In a final act in the long-running Winston Peters political donations saga, police have rejected a complaint his New Zealand First party made about the Serious Fraud Office.
NZ First laid the complaint at the height of the controversy in September, alleging SFO director Grant Liddell broke the law when he handed over evidence to the privileges committee that was looking into a donation from expatriate billionaire Owen Glenn.
Deputy Commissioner of Police Rob Pope wrote to Mr Liddell last week saying police had assessed the complaint and would not be pursuing it.
The evidence Mr Liddell handed over was uncovered in the SFO's separate investigation into the Spencer Trust donations and showed Mr Peters had misled the committee.
Mr Liddell's move earned him a sharp rebuke from Mr Peters.
It also drew criticism from then-Prime Minister Helen Clark.
NZ First president George Groombridge filed the complaint, referring to the section of the Serious Fraud Office Act, which said every member of the SFO "shall observe the strictest secrecy". A fine of up to $5000 was applicable for any breaches.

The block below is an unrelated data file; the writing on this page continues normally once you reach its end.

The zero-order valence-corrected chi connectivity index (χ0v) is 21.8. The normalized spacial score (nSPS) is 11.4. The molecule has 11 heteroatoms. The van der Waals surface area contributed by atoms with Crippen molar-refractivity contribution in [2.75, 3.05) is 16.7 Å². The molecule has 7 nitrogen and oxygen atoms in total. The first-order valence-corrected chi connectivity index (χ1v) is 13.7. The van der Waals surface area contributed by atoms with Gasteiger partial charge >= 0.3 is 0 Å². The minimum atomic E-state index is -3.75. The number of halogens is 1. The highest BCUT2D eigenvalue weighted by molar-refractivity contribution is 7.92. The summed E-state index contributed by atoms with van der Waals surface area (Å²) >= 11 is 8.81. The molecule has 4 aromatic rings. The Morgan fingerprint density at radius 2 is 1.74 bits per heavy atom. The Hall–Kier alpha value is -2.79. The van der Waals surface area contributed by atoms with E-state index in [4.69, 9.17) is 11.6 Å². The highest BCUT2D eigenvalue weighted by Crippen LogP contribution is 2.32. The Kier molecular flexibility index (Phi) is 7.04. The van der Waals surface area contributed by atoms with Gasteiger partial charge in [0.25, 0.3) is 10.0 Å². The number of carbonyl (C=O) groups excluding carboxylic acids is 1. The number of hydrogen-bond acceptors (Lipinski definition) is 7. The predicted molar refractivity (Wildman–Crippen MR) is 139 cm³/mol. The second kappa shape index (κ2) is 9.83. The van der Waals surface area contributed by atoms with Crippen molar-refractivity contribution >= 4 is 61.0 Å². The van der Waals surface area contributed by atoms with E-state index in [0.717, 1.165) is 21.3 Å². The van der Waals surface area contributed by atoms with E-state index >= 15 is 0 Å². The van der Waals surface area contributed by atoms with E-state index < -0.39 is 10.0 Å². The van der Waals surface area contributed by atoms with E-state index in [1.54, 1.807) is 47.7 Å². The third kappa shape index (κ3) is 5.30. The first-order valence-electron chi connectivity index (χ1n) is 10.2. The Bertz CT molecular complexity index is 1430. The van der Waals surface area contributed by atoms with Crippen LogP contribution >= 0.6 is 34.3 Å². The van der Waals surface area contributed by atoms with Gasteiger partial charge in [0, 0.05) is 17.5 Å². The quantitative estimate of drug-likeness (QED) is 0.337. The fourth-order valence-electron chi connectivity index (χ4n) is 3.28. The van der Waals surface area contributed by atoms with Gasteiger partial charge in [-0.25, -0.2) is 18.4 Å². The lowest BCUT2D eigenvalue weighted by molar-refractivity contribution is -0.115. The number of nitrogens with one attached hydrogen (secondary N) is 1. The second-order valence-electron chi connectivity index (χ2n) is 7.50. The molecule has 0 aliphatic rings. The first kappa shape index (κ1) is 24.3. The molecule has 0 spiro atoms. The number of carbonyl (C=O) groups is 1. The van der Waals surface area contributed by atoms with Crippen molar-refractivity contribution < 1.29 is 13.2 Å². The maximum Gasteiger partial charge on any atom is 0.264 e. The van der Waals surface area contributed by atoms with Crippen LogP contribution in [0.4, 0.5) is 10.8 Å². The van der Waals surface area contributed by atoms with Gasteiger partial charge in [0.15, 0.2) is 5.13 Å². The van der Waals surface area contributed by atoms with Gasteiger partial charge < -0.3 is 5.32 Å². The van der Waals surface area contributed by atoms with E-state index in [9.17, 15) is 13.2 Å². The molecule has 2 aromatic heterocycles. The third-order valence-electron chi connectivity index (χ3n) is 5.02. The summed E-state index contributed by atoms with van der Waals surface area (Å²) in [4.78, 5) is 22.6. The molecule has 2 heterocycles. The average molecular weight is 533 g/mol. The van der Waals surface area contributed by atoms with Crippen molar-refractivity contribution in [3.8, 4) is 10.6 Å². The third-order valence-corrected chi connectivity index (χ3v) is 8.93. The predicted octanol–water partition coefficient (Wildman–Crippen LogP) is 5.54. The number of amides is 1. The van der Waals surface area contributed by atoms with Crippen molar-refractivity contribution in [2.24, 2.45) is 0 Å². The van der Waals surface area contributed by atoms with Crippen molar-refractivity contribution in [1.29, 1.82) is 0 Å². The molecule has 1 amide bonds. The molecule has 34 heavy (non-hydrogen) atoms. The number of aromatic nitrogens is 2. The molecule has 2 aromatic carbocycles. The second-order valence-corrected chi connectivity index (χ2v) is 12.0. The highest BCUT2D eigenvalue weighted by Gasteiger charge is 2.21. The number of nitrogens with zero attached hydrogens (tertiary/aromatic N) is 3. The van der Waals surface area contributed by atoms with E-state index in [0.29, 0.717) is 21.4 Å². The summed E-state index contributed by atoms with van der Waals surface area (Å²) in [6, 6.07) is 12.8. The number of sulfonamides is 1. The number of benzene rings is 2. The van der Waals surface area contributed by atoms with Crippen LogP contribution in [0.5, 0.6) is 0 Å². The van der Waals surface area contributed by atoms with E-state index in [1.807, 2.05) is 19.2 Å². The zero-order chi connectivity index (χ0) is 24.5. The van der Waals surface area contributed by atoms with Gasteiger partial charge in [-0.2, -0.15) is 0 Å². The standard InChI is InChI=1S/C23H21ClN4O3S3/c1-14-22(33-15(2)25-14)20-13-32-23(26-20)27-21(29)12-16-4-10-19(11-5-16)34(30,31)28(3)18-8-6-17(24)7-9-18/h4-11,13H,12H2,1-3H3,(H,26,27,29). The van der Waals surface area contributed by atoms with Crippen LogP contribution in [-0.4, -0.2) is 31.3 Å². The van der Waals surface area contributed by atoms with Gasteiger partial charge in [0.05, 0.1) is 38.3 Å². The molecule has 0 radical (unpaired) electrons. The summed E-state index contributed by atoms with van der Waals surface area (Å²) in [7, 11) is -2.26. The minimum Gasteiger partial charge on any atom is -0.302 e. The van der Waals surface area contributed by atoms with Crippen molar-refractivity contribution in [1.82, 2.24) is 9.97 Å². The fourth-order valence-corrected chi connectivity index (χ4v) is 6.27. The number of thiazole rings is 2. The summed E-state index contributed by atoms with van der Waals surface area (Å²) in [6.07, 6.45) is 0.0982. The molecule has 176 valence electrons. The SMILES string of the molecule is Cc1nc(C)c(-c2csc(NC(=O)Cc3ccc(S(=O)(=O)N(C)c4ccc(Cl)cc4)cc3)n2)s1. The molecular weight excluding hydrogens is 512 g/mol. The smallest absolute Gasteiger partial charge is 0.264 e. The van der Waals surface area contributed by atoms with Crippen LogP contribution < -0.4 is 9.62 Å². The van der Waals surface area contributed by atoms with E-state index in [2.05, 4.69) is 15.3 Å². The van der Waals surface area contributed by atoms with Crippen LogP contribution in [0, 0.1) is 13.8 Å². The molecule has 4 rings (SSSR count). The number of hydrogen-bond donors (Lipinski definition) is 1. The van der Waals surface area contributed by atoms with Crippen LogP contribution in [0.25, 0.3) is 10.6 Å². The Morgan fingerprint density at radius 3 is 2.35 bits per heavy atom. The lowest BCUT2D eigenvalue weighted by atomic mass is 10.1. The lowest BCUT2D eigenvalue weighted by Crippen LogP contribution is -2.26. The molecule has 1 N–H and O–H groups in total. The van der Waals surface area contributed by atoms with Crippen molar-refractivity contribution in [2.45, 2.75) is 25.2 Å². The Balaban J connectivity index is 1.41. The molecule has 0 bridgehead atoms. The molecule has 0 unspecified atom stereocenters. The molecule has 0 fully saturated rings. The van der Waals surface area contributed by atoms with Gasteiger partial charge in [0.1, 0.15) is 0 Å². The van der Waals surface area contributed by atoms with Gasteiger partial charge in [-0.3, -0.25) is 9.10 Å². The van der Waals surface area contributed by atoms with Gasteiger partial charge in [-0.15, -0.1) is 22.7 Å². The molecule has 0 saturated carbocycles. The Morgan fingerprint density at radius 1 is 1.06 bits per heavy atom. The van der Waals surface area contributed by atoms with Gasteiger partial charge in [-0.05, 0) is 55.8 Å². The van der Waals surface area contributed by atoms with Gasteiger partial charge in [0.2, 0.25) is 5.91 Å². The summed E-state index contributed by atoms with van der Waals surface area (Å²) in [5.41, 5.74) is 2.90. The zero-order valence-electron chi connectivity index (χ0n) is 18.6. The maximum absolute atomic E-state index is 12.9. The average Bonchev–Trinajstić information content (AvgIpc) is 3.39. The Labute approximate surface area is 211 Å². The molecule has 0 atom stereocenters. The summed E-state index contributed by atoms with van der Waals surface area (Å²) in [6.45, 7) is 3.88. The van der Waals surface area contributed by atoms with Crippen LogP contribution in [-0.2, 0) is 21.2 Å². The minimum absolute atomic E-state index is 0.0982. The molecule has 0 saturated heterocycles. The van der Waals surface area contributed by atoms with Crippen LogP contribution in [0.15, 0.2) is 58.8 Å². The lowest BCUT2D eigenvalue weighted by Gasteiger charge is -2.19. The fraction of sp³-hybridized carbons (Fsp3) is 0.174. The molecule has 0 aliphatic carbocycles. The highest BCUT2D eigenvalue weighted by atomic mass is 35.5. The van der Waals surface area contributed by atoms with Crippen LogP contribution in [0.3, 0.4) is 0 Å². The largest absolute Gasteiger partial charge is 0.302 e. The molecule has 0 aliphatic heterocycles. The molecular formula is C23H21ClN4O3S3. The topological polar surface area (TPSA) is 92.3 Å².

However the act also gave the director the discretion to disclose information "to any person who he is satisfied has a proper interest in receiving such information".
Mr Liddell told the committee at the time he did it as part of "my responsibility as head of a law enforcement agency where I have information that is relevant to possible breach of the laws of New Zealand".
The evidence showed Mr Peters had a $40,000 debt related to the Tauranga electoral petition against Bob Clarkson paid by the Spencer Trust, contradicting his claim that he paid it himself.
Neither Mr Peters nor Mr Groombridge could be reached for comment yesterday.